On 12/18/12 7:51 AM, Tim Donohue wrote:
>  It's not trying to block other minority issues from being discussed, 
> or turn away other minority groups or even majority groups (men).

I want to thank everyone for being so thoughtful in this discussion. I 
do, however, want to make one factual point: women, per se, are not a 
minority. In fact, in the general population, we are a slight majority. 
[1] In libraries, of course, we are by far the majority. We are the 
minority in technology in general. It is NOT clear to me (yet) that we 
are an actual minority in library technology -- we simply do not know 
unless we do a count. It may be that male dominance in that area is an 
assumption rather than a fact. I say this as someone who worked in a 
library technology project that, over 20 years, was from 2/3 to 3/4 
female, yet the men were considered "techies" and the women were... just 
there, even though they were coding and being DBAs, etc. We see what we 
have trained our eyes and minds to see (all of us, not just men). The 
study that Rosalyn did showed that women are less likely to consider 
themselves part of c4l than men, and I would bet that many do not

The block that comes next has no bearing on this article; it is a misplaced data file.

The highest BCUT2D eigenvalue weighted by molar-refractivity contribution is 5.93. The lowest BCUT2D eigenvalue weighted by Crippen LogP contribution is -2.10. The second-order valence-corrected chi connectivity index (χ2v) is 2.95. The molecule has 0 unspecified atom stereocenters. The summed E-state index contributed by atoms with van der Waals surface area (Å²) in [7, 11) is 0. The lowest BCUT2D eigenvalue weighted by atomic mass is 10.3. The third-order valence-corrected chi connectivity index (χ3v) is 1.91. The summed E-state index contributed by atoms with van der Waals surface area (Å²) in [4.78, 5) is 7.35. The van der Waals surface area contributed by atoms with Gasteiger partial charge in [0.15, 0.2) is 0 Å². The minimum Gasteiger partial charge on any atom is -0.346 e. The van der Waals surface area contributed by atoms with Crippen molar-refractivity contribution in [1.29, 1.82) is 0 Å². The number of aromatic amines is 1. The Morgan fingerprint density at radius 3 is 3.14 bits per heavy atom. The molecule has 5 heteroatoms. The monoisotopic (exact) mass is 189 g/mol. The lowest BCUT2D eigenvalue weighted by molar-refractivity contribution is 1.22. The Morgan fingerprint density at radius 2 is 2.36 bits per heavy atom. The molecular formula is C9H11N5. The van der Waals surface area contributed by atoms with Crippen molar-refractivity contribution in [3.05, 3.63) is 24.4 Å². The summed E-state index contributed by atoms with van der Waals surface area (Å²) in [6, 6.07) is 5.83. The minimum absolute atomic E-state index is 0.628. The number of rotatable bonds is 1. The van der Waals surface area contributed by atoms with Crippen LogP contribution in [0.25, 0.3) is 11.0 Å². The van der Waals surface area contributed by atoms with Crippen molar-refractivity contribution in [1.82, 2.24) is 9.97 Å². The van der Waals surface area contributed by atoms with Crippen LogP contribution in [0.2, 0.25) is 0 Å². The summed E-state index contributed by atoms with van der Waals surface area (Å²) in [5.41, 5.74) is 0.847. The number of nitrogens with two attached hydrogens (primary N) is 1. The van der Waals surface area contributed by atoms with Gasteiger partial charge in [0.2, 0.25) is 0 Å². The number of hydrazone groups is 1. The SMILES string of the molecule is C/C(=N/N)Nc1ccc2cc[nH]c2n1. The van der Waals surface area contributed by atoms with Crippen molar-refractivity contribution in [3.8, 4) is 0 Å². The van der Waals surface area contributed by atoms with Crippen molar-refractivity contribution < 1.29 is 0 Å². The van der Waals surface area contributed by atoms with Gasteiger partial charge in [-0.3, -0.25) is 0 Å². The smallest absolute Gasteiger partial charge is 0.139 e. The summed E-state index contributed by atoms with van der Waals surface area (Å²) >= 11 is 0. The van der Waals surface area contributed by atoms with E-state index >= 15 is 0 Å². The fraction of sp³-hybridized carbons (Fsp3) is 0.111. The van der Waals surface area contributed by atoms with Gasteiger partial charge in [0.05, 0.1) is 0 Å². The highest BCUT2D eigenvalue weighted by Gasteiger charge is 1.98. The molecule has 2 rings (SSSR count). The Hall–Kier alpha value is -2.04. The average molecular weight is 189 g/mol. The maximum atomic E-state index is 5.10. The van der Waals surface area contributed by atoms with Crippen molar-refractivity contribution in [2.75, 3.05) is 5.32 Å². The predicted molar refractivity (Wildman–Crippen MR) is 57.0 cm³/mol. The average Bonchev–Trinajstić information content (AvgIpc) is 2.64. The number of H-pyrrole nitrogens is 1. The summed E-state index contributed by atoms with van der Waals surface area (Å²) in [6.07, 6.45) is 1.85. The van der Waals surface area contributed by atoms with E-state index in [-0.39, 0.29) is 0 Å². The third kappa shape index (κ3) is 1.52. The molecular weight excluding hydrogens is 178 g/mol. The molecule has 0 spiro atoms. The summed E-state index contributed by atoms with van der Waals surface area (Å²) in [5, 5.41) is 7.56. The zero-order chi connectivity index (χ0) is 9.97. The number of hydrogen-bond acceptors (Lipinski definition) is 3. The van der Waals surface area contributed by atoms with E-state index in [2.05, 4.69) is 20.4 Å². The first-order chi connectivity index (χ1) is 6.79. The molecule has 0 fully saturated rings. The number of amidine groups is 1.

consider themselves as "techie" as men in their environment. Note also 
there was a somewhat strong reaction to the statistic of 42% female 
(which we still cannot confirm or disprove) because it was unexpected. 
What if, just what if, there are more women in this field than we've 

Knowing that women are not a minority actually makes the entire "woman 
question" more difficult because it requires one to think about 
inequality, not numbers. Inequality is the actual issue with many if not 
all of the groups that we refer to as minorities. Note that in many 
countries, the ruling group is statistically a minority, and the "less 
equal" group is in the majority. (And we may get there by 2060 if the 
population predictions are correct.) In summary, it's just not a numbers 
question. It's something much harder than that.

[1]  (49.1 
male/50.9 female, most recent US census)
> If you want to discover for yourself, go take a look around at what 
> has already begun with #libtechwomen. They are easy to find out there 
> on the web:
> Twitter:
> IRC: #libtechwomen on
> Website:
> Honestly, if others out there in the code4lib world see the need for 
> other support groups, I'd encourage you to speak out & help make it 
> happen! Reach out on this list and see if others want to join you in a 
> new support group. It can be as simple as creating a new IRC channel 
> or similar. I think you'll find the code4lib community to be 
> supportive in such ventures. I've always found this community to be 
> surprisingly supportive as a whole.
> I think that's all I have to say on this matter. :)
> - Tim

Karen Coyle
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